South Africa is a country of stark contrasts and stunning beauty. Scenic landscapes of the Drakensberg, unspoiled wildlife of the great parks, timeless communities of Swaziland: each hike is an opportunity to discover the many facets of the aptly named “rainbow nation”. South Africa, an untouched adventure playground and a paradise for trekking.
South Africa is characterized by a dazzling nature that borrows from all types of landscapes. Mountains, high plateaus, canyons, valleys, savannah, desert and beaches compete for the interest of the traveler. From the breathtaking cliff face of the amphitheater, an astonishing mountainous configuration, to
the wine estates of the Cape region, a kaleidoscope of sights and sensations suit hiking in South Africa. Men are not mistaken, who have occupied the place since the dawn of time, as evidenced by the archaeological sites and the cave paintings of the San people. Here, the fauna and flora have been preserved and the wildlife reserves for hiking offer all the diversity of African biodiversity. Multiple in its climate – desert on its Atlantic coast, Mediterranean course and tropical on its northern plateaus – South Africa is the cradle of nature in majesty.
The Drakensberg escarpment, a monumental paradise
Called “rampart of spears” by the Zulus and “mountains of dragons” by the Afrikaners, the Drakensberg escarpment, a gigantic spine that crosses South Africa from east to west, is an El Dorado for trekking. Alternating quartz walls and soft shale where erosion has deep gorges, these mountains are home, in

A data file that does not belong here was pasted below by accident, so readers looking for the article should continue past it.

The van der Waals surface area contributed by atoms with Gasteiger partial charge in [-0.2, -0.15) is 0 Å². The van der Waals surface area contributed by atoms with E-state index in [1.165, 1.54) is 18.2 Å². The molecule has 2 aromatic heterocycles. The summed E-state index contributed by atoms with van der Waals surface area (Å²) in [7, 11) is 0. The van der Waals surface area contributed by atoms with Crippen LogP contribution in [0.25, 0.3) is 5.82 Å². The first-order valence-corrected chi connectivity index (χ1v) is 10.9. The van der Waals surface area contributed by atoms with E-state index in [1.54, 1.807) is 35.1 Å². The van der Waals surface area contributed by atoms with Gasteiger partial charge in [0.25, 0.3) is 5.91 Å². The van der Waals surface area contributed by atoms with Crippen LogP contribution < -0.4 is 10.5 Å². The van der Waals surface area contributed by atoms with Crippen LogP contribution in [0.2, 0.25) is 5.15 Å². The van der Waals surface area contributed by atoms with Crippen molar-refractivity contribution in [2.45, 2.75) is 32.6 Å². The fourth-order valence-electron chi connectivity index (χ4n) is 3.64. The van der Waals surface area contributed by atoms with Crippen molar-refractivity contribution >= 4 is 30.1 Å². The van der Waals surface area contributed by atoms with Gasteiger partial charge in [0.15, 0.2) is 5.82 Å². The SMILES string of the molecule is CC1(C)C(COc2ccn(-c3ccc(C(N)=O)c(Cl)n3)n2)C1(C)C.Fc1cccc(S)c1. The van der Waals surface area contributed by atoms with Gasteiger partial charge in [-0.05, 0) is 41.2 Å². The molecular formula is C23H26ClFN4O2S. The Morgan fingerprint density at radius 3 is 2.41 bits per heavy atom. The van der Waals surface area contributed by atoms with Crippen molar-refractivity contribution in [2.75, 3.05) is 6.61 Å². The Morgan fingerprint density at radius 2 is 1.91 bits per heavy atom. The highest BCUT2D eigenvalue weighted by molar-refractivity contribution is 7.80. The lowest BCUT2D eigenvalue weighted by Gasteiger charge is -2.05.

addition to endemic flora and fauna, to the remains of the San culture, hunter gatherers who lived there 20,000 years ago. . Thus, the manifestations of their beliefs and their daily life are painted on the rock. Little frequented, the Drakensberg is a massif with impressive geological formations. It culminates
at Thabana Ntlenyana, 3,482 meters, the highest peak in southern Africa, easily accessible for hiking on its stony plateau. From the top of the amphitheater, a formidable rampart 5 kilometers long and 1,000 meters high, the Tugela Falls plunge from the highlands of Lesotho into the green valleys below. From there, a hike leads to Mont-aux-Sources, at 3282 meters, from which flow the three great rivers of South Africa: Tugela, Elands and Orange. To the north of the range, the spectacular Blyde River Canyon meanders for 26 kilometers and displays its whimsical geomorphology, such as the eccentric “Three Rondavels”, colossal hut-shaped peaks. To make the Drakensberg a land where nature triumphs is undoubtedly to reach the quintessence of South Africa.
Nature Reserves and Game Parks in South Africa
In the parks of South Africa, you can approach the most common animals on the African continent, as well as the rarest: lions, buffaloes, elephants, leopards or wild dogs, springboks, white rhinos… Hiking here is synonymous with safari. In Kruger National Park, the largest of them, or in the game reserve of Hluhluwe-Imfolozi, it is everywhere in Africa that you will kiss while holding your breath.
A world at odds with the Western world, between two oceans, lush green plateaus, wild and vertiginous mountains dominating monumental valleys, paths traced in the sunny savannah, parks and nature reserves where the most remarkable animals of Africa, frolic, tropical forests, luxuriant vegetation, imposing vineyards, beautiful coasts… South Africa, much more than a variety of incredible landscapes, it is also remarkable ethnic groups such as the Zulus, descendants of the Bantus.